** Originally published at World Now:
MEXICO CITY -- If the long list of unsolved murders of journalists in Mexico offers any indication, there is little likelihood that justice will be reached in the weekend death of magazine reporter Regina Martinez.
Little chance of a credible arrest. Little chance of charges or a successful prosecution for her killer or killers.
The 49-year-old journalist was found dead in her home in the state of Veracruz on Saturday, beaten and strangled to death. She was a correspondent for the national investigative news magazine Proceso and based in Xalapa, the capital of a coastal state where violence and corresponding impunity are widespread.
A neighbor called police after noticing Martinez's front door was left open since morning. The day before, Martinez was reporting on municipal police officers arrested for alleged links to organized crime. Throughout her career, Martinez reported on organized crime and corruption, including a 2007 case of the rape and killing of a indigenous woman at the hands of Mexican soldiers.
Last year, a newspaper columnist and his wife and son were shot to death during an ambush in their home. A woman covering crime in the port of Veracruz was found decapitated. And a rural Veracruz columnist was kidnapped in March and found dead in May.
All those cases remain unsolved, said Mike O'Connor, a representative in Mexico for the New York-based Committee to Protect Journalists, which says that more than 40 journalists have been killed or have disappeared throughout the country since President Felipe Calderon took office in December 2006.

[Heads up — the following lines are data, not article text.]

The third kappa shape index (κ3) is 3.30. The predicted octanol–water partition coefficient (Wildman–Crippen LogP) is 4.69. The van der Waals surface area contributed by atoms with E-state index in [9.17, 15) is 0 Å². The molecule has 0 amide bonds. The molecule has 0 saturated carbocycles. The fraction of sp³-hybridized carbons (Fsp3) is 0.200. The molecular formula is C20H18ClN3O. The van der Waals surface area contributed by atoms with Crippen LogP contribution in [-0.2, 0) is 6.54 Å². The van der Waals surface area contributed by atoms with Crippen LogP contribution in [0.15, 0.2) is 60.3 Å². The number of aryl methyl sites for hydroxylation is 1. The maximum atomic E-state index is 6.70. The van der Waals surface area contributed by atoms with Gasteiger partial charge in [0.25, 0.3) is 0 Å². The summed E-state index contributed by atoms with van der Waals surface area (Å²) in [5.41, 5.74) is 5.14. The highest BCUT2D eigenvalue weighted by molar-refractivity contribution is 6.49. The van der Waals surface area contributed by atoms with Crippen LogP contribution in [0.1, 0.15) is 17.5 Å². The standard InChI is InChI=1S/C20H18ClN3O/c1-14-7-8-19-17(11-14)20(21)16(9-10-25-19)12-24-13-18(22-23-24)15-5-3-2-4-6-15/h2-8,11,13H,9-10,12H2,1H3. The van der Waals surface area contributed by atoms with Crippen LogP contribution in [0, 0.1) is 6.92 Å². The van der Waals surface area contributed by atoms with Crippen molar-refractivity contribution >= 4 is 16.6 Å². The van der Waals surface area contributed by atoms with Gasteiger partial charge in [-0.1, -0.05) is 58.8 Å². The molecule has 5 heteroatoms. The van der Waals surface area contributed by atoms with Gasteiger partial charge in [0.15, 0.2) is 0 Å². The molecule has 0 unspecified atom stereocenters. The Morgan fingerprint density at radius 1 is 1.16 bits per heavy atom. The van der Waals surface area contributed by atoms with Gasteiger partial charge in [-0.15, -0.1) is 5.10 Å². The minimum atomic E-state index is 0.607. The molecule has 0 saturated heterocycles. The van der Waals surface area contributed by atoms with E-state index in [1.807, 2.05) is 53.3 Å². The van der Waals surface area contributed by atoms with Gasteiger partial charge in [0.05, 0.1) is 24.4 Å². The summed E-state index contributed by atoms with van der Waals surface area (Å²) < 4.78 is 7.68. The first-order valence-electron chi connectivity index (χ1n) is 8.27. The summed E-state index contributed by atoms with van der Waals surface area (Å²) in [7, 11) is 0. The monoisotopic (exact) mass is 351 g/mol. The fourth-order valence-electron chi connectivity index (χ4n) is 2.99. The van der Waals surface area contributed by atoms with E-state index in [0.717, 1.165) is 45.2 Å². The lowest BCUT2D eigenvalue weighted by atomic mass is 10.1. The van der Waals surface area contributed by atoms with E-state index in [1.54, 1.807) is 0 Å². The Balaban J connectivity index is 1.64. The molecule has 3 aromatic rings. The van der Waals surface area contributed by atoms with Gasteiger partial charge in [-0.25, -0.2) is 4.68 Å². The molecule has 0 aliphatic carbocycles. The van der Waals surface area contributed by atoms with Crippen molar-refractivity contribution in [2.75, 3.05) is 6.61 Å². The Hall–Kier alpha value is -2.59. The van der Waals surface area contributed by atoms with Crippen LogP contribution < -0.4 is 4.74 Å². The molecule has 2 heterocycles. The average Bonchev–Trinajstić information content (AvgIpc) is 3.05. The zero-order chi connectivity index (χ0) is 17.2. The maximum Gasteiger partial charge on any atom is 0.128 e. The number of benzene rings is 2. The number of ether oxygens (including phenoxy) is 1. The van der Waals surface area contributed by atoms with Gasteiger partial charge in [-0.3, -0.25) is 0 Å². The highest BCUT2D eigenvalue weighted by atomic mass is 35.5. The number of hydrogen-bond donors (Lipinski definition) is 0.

The Duarte administration said it was investigating Martinez's murder and formed a special commission Sunday that includes the participation of Proceso's founder, Julio Scherer. But "given the history, there's very little likelihood that there will be justice in this case," O'Connor said.
Already, Veracruz prosecutors said one line of investigation is that Martinez may have been killed in a robbery. Two cellphones, a laptop computer and plasma television screen were stolen, they said.
"That is how they are going to minimize the gravity of this murder," Jose Gil Olmos, a fellow reporter for Proceso, said in an interview on Monday. "It is a message of power and impunity. That is the lesson of this act."
Calls made to the Veracruz state government were not returned.
Nationally, efforts to protect news gatherers during 5-1/2 years of high drug violence have been feeble or ineffective. The post of special federal prosecutor to investigate crimes against "freedom of expression" was created in 2006. But it has mainly operated as a revolving door for bureaucrats, and closed no significant cases. The latest official tapped to head the post was appointed in February.
On Monday, as previously scheduled, the lower house of Congress unanimously passed legislation meant to further help protect reporters (link in Spanish). Martinez's killing was memorialized from the chamber's floor with a minute of silence. But press advocates, in exasperation, said the basic problem remains. Killers are rarely brought to justice.
"There is simulation by the state," said Antonio Martinez, spokesman for Articulo 19, a free-speech advocacy group. "We have more than enough mechanisms for protection. Nevertheless, they fail to attack the impunity."
Photos, from top: Journalists embrace during a demonstration in Mexico City condemning the killing of fellow journalist Regina Martinez in Veracruz on Saturday (Credit: Marco Ugarte / Associated Press); Martinez, in an undated photograph (Revista Proceso).